Joe Arpaio Biography

(Former Maricopa County Sheriff)
Joe Arpaio

Birthday: June 14, 1932 (Gemini)

Born In: Springfield, Massachusetts, United States

Joe Arpaio is an American politician and former law enforcement officer, best known for serving as the 36th sheriff of Maricopa County in the U.S. state of Arizona. He was elected for six terms, from 1993 to 2017, making him the longest-serving elected sheriff in the history of Maricopa County. With over 55 years of experience as a law enforcement officer, Arpaio's achievements have earned him the title of "the toughest sheriff in America" from the media. He served in the U.S. army during the Korean War. After being discharged, he began his career in the police force. He then served the U.S. Drug Enforcement Administration (DEA) of the Federal Bureau of Narcotics for more than 26 years. During his DEA special-agent tenure, Arpaio was posted in Istanbul, Turkey, Mexico City, the Middle East, Central America, and South America. After being elected as the sheriff, Arpaio established several unique programs for his county. His enforcement methods reduced crimes in the state. At the same time, his office solved several high-profile murder cases, tracked drug trafficking, tackled controversial investigations regarding corrupt government officials, and fought against illegal immigration. However, Arpaio has earned his share of criticism, too, for conducting shoddy investigations in several critical cases, especially in cases related to sexual abuse. His office was also accused of racial profiling. Arpaio lost the re-election to Democrat Paul Penzone in 2016.

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Quick Facts

Also Known As: Joseph Michael Arpaio

Age: 89 Years, 89 Year Old Males


Spouse/Ex-: Ava Arpaio (m. 1958)

father: Nicola Arpaio

Born Country: United States

Political Leaders American Men

Height: 1.70 m

Ancestry: Italian American

U.S. State: Massachusetts

City: Springfield, Massachusetts

Childhood & Early Life

Joe Arpaio was born Joseph Michael Arpaio, on June 14, 1932, in Springfield, Massachusetts, U.S., to an Italian couple. His mother passed away while delivering him. Hence, his father raised him singlehandedly.

His father owned a grocery store. After graduating high school, Arpaio joined his father in his business. He worked with his father until he turned 18.

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From 1950 to 1954, Joe Arpaio served in the medical department of the U.S. army. He was posted in France as a military policeman. After his discharge in 1954, Arpaio began his service as a police officer in Washington, D.C.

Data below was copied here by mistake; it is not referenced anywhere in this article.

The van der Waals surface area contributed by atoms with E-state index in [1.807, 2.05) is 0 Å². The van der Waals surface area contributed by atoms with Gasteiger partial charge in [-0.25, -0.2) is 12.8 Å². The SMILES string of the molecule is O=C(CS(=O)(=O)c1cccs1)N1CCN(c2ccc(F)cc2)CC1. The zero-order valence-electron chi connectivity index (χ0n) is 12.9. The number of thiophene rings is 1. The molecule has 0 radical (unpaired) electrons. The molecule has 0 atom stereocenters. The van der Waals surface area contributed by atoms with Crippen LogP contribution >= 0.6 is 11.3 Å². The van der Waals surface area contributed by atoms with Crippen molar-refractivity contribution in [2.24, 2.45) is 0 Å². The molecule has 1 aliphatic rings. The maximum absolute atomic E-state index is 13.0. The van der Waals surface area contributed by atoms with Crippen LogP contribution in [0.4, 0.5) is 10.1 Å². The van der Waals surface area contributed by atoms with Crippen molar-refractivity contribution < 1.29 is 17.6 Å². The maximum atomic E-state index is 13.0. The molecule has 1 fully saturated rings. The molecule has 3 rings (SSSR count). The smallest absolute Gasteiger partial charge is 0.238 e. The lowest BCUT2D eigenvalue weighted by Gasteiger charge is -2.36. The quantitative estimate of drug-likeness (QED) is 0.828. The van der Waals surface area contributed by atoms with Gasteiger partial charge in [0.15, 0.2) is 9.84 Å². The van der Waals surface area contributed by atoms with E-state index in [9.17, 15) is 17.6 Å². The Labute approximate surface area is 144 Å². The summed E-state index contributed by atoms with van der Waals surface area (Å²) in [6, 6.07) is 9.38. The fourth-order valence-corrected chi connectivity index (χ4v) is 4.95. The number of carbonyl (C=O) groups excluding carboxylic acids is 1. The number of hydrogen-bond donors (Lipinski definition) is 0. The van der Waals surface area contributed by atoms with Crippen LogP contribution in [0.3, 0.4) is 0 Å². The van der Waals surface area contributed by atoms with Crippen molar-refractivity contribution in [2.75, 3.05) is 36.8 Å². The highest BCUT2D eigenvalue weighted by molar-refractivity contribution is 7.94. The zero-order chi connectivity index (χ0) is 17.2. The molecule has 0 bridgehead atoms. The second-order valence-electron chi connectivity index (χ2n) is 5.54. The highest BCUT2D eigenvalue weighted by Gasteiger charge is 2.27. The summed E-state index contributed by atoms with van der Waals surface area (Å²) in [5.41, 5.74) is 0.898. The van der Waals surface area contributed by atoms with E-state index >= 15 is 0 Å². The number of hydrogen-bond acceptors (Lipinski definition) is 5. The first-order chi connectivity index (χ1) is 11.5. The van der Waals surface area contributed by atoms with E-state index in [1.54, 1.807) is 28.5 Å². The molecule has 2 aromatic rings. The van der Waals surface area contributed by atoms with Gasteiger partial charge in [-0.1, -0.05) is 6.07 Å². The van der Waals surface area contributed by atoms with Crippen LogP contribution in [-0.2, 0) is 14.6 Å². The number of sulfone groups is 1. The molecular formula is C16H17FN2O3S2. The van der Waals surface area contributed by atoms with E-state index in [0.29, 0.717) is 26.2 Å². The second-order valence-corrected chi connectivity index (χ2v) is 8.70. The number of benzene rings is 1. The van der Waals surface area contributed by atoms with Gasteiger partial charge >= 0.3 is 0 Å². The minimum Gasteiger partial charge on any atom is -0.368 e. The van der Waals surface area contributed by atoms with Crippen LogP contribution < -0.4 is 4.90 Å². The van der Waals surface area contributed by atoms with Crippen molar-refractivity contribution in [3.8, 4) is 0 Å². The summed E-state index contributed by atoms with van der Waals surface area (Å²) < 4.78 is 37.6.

He then moved to Las Vegas, Nevada, in 1957. Six months later, he became a special agent of the Federal Bureau of Narcotics, which later merged with the Drug Enforcement Administration (DEA). In his 25-year tenure at the DEA, Arpaio was posted in Argentina, Turkey, and Mexico. He eventually became the department head and was posted in Arizona.

After he left the DEA, Arpaio joined a travel venture. His wife, who ran Starworld Travel Agency, helped him land the job.

In 1992, Joe Arpaio was voted to be a sheriff. He was re-elected in 1996, 2000, 2004, 2008, and 2012. In 1993, he set up the Tent City housing facility, which served as a temporary concentration camp and housing facility for the Maricopa County Jail prisoners.

In 1995, Arpaio reintroduced the concept of chain gangs. He employed female volunteers for the group the following year.

In 2005, Arpaio made efforts to implement immigration laws. He took strict actions against the business ventures that hired Latinos and unauthorized immigrants with fake identity cards.

In February 2007, Joe Arpaio launched the in-house radio station named KJOE, to keep the staff entertained. In 2018–2019, he made a guest appearance on the Fox Reality Channel show Smile... You're Under Arrest!

In 2008, Joe Arpaio and former Maricopa County attorney Andrew Thomas began working on several investigations associated with government-related corruption. The investigations targeted political opponents, justices, county supervisors, and administrators, while the Maricopa County Board of Supervisors was involved in a string of lawsuits.

In 2010, Arpaio, along with Thomas, sought to have a grand jury to indict several county judges, supervisors, and members of the Board of Supervisors. However, the jury ordered the end of the investigation. Arpaio and Thomas lost all the 11 cases that the individuals had filed against them.